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Page for My AP Human Geography Course
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Portraits of Reconciliation

Portraits of Reconciliation | Haak's APHG | Scoop.it
20 years after the genocide in Rwanda, these perpetrators and survivors are standing for forgiveness.

Via Seth Dixon
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Nicole Kearsch's curator insight, November 3, 1:17 PM

You hear about how people in Rwanda forgiving the perpetrators that killed their families, parents, husbands, and children.  They can say that they have fully forgiven them and that they are on good terms with each other or they forgave someone and that was it.  Seeing the body language that these people have together really makes it real.  Some people are seen awkwardly next to each other while others are touching, even holding hands.  Seeing the pictures of both perpetrator and survivor together after forgiveness has been granted can do a lot more than words can in telling what kind of relationship these people have together twenty years after the genocide. 

Jennifer Brown's curator insight, November 11, 3:16 PM

No words can really describe this article! This  is both sad and courageous! These people who murdered and destroyed lives are faced with shame and their own heartache, while the people's lives they destroyed have shown true strenght to not only be photographed with these people, but to also forgive them for what they've done. The human spirit truly is an amazing thing!

Alec Castagno's curator insight, December 17, 11:17 AM

In an almost unthinkable arrangement, these pictures feature victims of the Rwandan genocide standing with the perpetrators who often killed their families. In a genocide where most of the killings were committed with machetes and perpetrated by neighbors attacking neighbors, it is difficult to imagine how the survivors feel and how they can stand to forgive the killers. It brings up the question of what right do these killers have to ask forgiveness from their victims?

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God Grew Tired of Us

God Grew Tired of Us | Haak's APHG | Scoop.it

The story of the "Lost Boys" of Sudan is a heartbreaking and inspiring tale of youth caught in cultural and geopolitical conflicts and fored to leave their homes. The film God Grew Tired of Us " tells a moving story of young people overcoming incredible challenges and struggling to improve their own lives and those of family and friends left behind."  Linked here is a lsson plan from National Geographic "to teach students about concepts of migration, cultural mosaics, sense of place, and forces of cooperation and conflict among communities" using this 90 minute documentary.  The film can be viewed online on HULU as well as other media outlets.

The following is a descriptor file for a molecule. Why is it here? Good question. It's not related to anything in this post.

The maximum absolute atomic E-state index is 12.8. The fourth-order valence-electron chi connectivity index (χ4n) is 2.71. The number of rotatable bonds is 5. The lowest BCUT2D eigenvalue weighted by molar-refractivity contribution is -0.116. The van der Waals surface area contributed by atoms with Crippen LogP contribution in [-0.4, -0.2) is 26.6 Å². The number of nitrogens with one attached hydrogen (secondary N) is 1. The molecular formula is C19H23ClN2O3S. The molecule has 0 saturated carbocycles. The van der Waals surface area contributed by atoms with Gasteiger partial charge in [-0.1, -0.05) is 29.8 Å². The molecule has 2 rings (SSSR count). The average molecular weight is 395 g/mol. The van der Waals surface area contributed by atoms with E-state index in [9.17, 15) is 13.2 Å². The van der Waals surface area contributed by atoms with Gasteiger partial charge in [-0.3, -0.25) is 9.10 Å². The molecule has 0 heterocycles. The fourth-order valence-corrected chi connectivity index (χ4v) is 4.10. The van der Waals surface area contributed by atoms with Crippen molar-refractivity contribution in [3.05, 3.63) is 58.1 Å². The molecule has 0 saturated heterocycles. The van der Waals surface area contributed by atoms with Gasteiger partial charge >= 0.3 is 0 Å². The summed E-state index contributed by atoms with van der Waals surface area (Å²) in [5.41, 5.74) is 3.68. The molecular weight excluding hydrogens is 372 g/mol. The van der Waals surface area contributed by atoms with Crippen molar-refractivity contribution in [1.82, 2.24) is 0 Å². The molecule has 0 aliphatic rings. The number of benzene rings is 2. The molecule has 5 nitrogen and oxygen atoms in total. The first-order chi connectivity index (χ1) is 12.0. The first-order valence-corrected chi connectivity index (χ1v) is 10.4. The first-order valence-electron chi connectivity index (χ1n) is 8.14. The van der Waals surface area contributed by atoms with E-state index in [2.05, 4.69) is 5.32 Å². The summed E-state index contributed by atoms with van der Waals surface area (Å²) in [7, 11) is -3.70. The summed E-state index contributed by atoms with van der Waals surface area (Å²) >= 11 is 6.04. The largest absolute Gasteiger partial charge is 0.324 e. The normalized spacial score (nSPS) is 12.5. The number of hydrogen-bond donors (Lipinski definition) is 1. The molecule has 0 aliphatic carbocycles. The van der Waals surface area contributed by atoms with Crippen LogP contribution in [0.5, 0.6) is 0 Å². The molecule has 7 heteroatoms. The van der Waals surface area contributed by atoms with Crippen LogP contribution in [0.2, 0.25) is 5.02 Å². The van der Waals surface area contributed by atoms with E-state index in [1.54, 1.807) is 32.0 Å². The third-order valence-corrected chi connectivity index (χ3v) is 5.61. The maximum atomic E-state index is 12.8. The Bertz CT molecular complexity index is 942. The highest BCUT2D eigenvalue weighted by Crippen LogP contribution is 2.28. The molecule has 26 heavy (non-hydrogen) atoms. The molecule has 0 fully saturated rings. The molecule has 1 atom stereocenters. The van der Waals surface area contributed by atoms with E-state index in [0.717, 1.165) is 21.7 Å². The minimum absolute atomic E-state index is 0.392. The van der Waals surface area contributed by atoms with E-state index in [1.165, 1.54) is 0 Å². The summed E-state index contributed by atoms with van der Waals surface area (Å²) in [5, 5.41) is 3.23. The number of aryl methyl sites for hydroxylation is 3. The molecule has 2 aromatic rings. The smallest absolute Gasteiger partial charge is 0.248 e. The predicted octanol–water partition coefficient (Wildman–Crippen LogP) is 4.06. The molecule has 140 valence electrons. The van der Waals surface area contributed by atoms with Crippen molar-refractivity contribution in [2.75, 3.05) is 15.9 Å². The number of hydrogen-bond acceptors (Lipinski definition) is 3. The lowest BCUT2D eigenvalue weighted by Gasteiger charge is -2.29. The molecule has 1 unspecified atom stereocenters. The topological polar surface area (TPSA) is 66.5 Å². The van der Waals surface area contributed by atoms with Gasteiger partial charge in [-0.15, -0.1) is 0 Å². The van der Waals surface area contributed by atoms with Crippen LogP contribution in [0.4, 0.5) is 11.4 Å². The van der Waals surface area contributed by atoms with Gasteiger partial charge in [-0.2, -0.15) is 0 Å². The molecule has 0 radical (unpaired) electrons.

Tags: culture, Africa, political, conflict, war, migration, development, APHG. 


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Complexity in Syria

Complexity in Syria | Haak's APHG | Scoop.it
A color-coded map of the country's religious and ethnic groups helps explain why the fighting is so bad.

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Jessica Rieman's curator insight, April 2, 6:19 PM

This map shows tha tthere are an overwhelimg amount of Arabs especially in centeral Syria. And then on the coast lline it is mostly mixed with pink representing the overwhlming other majority.

Joseph Thacker 's curator insight, April 2, 8:11 PM

It appears from this article that Syria is a complicated country. The map shows the different ethnic and religious groups of Syria, along with other groups, all of which live within a small area. Syria, along with other countries within the Middle East have been faced with one serious issue or another. Many different people live within a very small area; those people practice different religions and are ethnically and culturally different. Unfortunately, being different in this part of the world may get you killed.   

Paige Therien's curator insight, May 4, 1:25 PM

Maps such as this one are very valuable when trying to understand conflict.  In Syria and the greater Levant area, unbalanced power and representation in politics is the result of many different religious and ethnic groups living in such close proximity each other, allowing conflict to become very invasive.

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The New World

The New World | Haak's APHG | Scoop.it
An interactive series of maps show possible new additions to the world’s list of independent nations.

 

This is great way to show examples of devolution and political instability.  Included are 11 potential scenarios where further fragmentation/disintegration might occur or even greater regional integration that would redraw the map.  These case studies include: Somalia, Korea, Azerbaijan, Belgium and the Arabian Gulf Union.

 

Tags: political, devolution, supranationalism, war, autonomy, unit 4 political.


Via Seth Dixon
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Benjamin DeRita's comment, September 23, 2012 9:36 PM
Very interesting and informative piece, I found slide (10) especially intriguing with its discussion on the possibility of China claiming parts of Siberia.